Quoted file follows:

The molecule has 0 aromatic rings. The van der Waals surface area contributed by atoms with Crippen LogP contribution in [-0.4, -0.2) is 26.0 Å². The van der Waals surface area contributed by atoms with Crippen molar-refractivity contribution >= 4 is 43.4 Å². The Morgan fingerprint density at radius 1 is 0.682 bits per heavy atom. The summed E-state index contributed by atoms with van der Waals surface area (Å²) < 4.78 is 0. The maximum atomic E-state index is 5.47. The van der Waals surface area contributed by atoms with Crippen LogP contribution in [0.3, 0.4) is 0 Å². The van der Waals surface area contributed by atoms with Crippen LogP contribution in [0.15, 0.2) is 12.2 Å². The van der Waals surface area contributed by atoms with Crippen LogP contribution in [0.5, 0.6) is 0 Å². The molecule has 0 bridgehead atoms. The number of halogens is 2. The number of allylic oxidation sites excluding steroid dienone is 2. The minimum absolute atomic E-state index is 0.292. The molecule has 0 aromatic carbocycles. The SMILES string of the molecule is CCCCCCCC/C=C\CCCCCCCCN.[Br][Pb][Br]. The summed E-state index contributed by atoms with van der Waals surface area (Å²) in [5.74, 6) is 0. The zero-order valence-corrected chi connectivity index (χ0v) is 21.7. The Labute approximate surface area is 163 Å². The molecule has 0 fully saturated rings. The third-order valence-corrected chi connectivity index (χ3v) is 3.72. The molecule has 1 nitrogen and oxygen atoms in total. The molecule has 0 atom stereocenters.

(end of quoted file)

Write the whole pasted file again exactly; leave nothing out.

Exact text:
The molecule has 0 aromatic rings. The van der Waals surface area contributed by atoms with Crippen LogP contribution in [-0.4, -0.2) is 26.0 Å². The van der Waals surface area contributed by atoms with Crippen molar-refractivity contribution >= 4 is 43.4 Å². The Morgan fingerprint density at radius 1 is 0.682 bits per heavy atom. The summed E-state index contributed by atoms with van der Waals surface area (Å²) < 4.78 is 0. The maximum atomic E-state index is 5.47. The van der Waals surface area contributed by atoms with Crippen LogP contribution in [0.3, 0.4) is 0 Å². The van der Waals surface area contributed by atoms with Crippen LogP contribution in [0.15, 0.2) is 12.2 Å². The van der Waals surface area contributed by atoms with Crippen LogP contribution in [0.5, 0.6) is 0 Å². The molecule has 0 bridgehead atoms. The number of halogens is 2. The number of allylic oxidation sites excluding steroid dienone is 2. The minimum absolute atomic E-state index is 0.292. The molecule has 0 aromatic carbocycles. The SMILES string of the molecule is CCCCCCCC/C=C\CCCCCCCCN.[Br][Pb][Br]. The summed E-state index contributed by atoms with van der Waals surface area (Å²) in [5.74, 6) is 0. The zero-order valence-corrected chi connectivity index (χ0v) is 21.7. The Labute approximate surface area is 163 Å². The molecule has 0 fully saturated rings. The third-order valence-corrected chi connectivity index (χ3v) is 3.72. The molecule has 1 nitrogen and oxygen atoms in total. The molecule has 0 atom stereocenters.